St Mungo’s urges Government to act on Kerslake Commission recommendations

Leading homelessness charity St Mungo’s has urged the Government to act on the recommendations made in the interim report of the Kerslake Commission on Homelessness and Rough Sleeping.

Today (27 July) the report entitled ‘When We Work Together – Learning the Lessons’ has been published.

The independent Kerslake Commission on Homelessness and Rough Sleeping, chaired by the former head of the civil service Lord Bob Kerslake, was convened in March 2021 to examine the lessons from the public health emergency response to rough sleeping during the pandemic, and to understand how the significant progress made can be embedded in the longer term.

It is made up of an influential group of 21 experts including parliamentarians, political leaders, the health, housing and homelessness sector practitioners and people with lived experience.

The Commission analysed the cross-sector response to Covid-19, and the Government’s ‘Everyone In’ initiative, launched in March 2020, which saw local authorities directed to move people who were sleeping rough into emergency accommodation to protect them from the virus.

St Mungo’s provided the secretariat support to the Commission with its Chief Executive Steve Douglas CBE proving advice and support to Lord Kerslake and the Advisory Board.

The report makes 21 recommendations for the priorities and approaches needed to end rough sleeping targeted at the 2021 Comprehensive Spending Review.

The key points of which are:

  • The Government must capture and capitalise on the gains that were made as a result of its ‘Everyone In’ policy and the partnership working which flowed from it as a matter of urgency, and maintain the necessary funding
  • The cross-sector, cross-departmental, momentum initiated by central Government at the start of the pandemic, married with the additional support and resourcing provided since, has clearly demonstrated that street homelessness can be ended
  • Future funding streams made available to local authorities must be more flexible and have longevity if the prevention and long term support measures needed to end rough sleeping are to be effectively and appropriately implemented as determined by local need in a ‘spend to save’ approach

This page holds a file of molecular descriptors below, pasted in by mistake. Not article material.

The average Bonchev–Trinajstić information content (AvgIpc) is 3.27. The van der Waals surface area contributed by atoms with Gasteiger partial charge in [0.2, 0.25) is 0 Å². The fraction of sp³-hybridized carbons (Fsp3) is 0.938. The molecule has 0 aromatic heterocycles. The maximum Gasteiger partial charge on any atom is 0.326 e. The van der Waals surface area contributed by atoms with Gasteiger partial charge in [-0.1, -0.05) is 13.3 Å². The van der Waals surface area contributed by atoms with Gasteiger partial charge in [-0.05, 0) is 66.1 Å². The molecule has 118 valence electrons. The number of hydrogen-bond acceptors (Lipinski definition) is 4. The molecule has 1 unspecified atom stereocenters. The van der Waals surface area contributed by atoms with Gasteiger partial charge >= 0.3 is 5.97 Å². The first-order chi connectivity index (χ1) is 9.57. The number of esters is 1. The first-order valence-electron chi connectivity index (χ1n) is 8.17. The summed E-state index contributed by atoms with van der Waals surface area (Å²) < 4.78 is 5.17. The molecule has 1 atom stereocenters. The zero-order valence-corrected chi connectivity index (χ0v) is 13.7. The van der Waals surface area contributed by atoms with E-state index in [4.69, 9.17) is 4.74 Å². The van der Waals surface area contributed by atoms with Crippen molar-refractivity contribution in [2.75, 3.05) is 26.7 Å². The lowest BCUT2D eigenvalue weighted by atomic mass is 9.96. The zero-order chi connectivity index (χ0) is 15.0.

• That street homelessness is treated as a public health and housing priority which requires a cross-Governmental approach with co-ordination on both strategy and delivery, at all levels
  • To prevent more homelessness and rough sleeping in the future we need to maintain the £20 uplift in Universal Credit and the change to local housing allowance, and
  • Investing in better and more permanent solutions such as the Housing First initiative alongside the additional spend in temporary accommodation, with wrap around support is vital.

St Mungo Chief Executive Steve Douglas CBE said: “We at St Mungo’s are really pleased with the recommendations which have been presented in the Interim Report of the Kerslake Commission.

“We are proud to have been able to support its important work as the secretariat and we thank all the experts involved who have been so generous with their time and expertise, to Lord Kerslake for the chairing, and especially to the people who have experience of homelessness and who shared it with us.

“The report is comprehensive and thorough, and it reflects our own experience having managed 30 hotels during the pandemic and provided support to an additional 4,000 people on top of the 3,500 we provide support to each night.

“We saw first-hand the difference that cross-party, cross-sector, cross-departmental collaboration made during this time – and we know it saved lives.

“We fully support the Commission’s recommendations and urge the Government to take them forward. If they do, it will go a long way towards achieving our shared aim of ending street homelessness.”

The Commission’s final report will be published in September and will make an ambitious call for a longer term strategic response based on the principles that underpinned Everyone In.

To find out more about the work of the Commission visit